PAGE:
Crumbling infrastructure threatens India’s economic growth

From an airport roof collapse to bridges being washed away, India's infrastructure woes are a growing threat to its economic ambitions.

On 28 June 2024, the roof of Terminal 1 at Delhi International Airport collapsed following heavy rains, resulting in one death and eight injuries. All departures from Terminal 1 were temporarily suspended. Ironically, DIAL’s website boasts that “Delhi Airport has won over 50 awards and accolades across the world, bringing recognition to the world-class infrastructure and services for the airport which serves as the gateway to India.”

In the eastern state of Bihar, 10 bridges have collapsed across six districts within a span of 16 days. Earlier last month, at least nine people were killed and dozens injured after a goods train collided with a passenger train in eastern India. These incidents highlight the broader issues with Indian infrastructure that must be addressed to prevent poor physical assets from becoming a significant constraint on the growth of the Indian economy.

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The Economist recently discussed India’s failing assets, attributing the failures to extreme weather, a lack of quality mindset, and rampant corruption, as infrastructure projects involve significant financial investments. 

Infrastructure sector on govt’s priority list

The government is aware of the importance of infrastructure for growth and has prioritised infra investments, particularly for swift post-COVID recovery. The Union government has been increasing its capital expenditure year after year (with Rs 11.1 lakh crore allocated in the Union Budget 2024-25). However, not all of this can be considered infra investment according to the Harmonised Master List of Infrastructure prepared by the ministry of finance. For example, defence capital expenditure, with an allocation of Rs. 1.72 lakh crore in BE 2024-25, is included in the government’s capital expenditure but is not part of the HML, and therefore cannot be considered infrastructure investment.

High overall GDP growth rates create increasing demand for infrastructure. However, no government agency collates data on actual infrastructure investment in the country (from Union government, state governments, Public Sector Undertakings, and the Private Sector, combined). Total infrastructure investment data was previously collected by the Planning Commission but has been discontinued.

Private agencies like CRISIL are now collating this data, and it is concerning that, against a requirement of 7-8% of GDP per annum, actual infrastructure investment is only 4.6% per annum (Rs. 12.5 lakh crore in 2022-23, according to CRISIL). Therefore, total infrastructure investment data needs to be collected officially by institutions like the NITI Aayog to enable evidence-based policy-making and to monitor performance against the targets set in the National Infrastructure Pipeline (2020), National MonetisationPipeline (2021), and PM Gati Shakti initiative (2021).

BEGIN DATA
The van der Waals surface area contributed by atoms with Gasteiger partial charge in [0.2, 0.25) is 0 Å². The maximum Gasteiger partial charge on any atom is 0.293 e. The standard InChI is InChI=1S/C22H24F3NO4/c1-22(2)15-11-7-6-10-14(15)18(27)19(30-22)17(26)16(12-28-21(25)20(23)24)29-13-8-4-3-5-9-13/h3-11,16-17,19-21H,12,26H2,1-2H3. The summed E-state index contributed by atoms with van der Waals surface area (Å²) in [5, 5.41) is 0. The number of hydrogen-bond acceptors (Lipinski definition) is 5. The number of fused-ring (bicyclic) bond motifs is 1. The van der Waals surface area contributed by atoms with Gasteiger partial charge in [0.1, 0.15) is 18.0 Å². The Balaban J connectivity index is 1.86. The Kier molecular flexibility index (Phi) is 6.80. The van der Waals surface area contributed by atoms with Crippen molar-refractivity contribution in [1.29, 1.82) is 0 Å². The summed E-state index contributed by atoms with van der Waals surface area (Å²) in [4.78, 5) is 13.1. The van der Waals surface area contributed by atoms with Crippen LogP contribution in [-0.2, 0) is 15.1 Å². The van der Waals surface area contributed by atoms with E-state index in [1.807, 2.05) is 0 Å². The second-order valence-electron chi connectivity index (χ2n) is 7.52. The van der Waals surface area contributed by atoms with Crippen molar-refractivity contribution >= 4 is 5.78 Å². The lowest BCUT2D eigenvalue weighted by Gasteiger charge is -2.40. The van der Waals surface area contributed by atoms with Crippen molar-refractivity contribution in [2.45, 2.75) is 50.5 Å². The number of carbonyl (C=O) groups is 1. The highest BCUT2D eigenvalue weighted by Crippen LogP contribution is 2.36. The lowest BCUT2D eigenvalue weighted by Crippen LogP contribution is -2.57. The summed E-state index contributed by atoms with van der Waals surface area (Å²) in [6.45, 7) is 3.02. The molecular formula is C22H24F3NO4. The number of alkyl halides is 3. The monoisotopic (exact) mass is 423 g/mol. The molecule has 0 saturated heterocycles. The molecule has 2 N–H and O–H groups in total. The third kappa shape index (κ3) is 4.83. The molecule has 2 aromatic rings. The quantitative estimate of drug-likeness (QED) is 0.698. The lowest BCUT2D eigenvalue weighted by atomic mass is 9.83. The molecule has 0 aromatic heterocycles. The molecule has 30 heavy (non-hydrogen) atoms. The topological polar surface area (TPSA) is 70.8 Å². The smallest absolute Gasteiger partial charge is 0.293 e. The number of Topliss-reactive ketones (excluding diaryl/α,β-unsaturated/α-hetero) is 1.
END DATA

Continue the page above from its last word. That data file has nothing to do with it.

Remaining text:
Private participation in infrastructure needs to be encouraged, but not at any cost. The majority of road sector projects by the Central Government are implemented through the Hybrid Annuity Model (HAM), which is largely risk-free for the private sector, with all risks borne by the public sector – including revenue risk, traffic risk, financing risk, operation and maintenance risk, and inflation and interest rate risk. Properly valuing these risks would reveal that HAM is negative value for money for the Government. Value for Money analysis needs to be incorporated into the project appraisal process in the Public-Private Partnership Appraisal Committee in the Department of Economic Affairs, Ministry of Finance.

Regulatory risk needs to be mitigated for the private sector to continue playing a major role in Indian infrastructure. Prioritising the competent staffing of regulatory agencies and improving their capacity is crucial. It is worth questioning why there is a loss of 23 paise per unit of power supplied in the country, amounting to over Rs. 30,000 crore of losses at the power distribution end, necessitating government bailouts every few years.

Additionally, a major infrastructure firm recently won Public-Private Partnership contracts for several major airports by bidding aggressively, only to later petition the airport regulator to treat the bidding parameter (per passenger fee) as part of costs, undermining the competitive bidding process by ensuring compensation through higher passenger development fees and higher landing fees for airlines.

Finally, despite the 2021-22 Union Budget liberalising the Viability Grant Funding regime for social infrastructure (health, education, water supply, municipal solid waste, etc.), there has been no significant uptake in private participation, despite the immense need for efficiency improvement and resource augmentation in these sectors. One major reason is the absence of sector-specific Model Concession Agreements (MCAs). MCAs need to be developed for social sectors at the Central Government level with balanced risks and rewards to attract private investment. Attention to these softer aspects would improve the effectiveness of infra-related announcements in the coming budget.

Kumar V Pratap is a former Joint Secretary (Infrastructure Policy & Finance), Ministry of Finance, Government of India, and author of Infrastructure Financing in India (Oxford University Press, 2024). Views are strictly personal.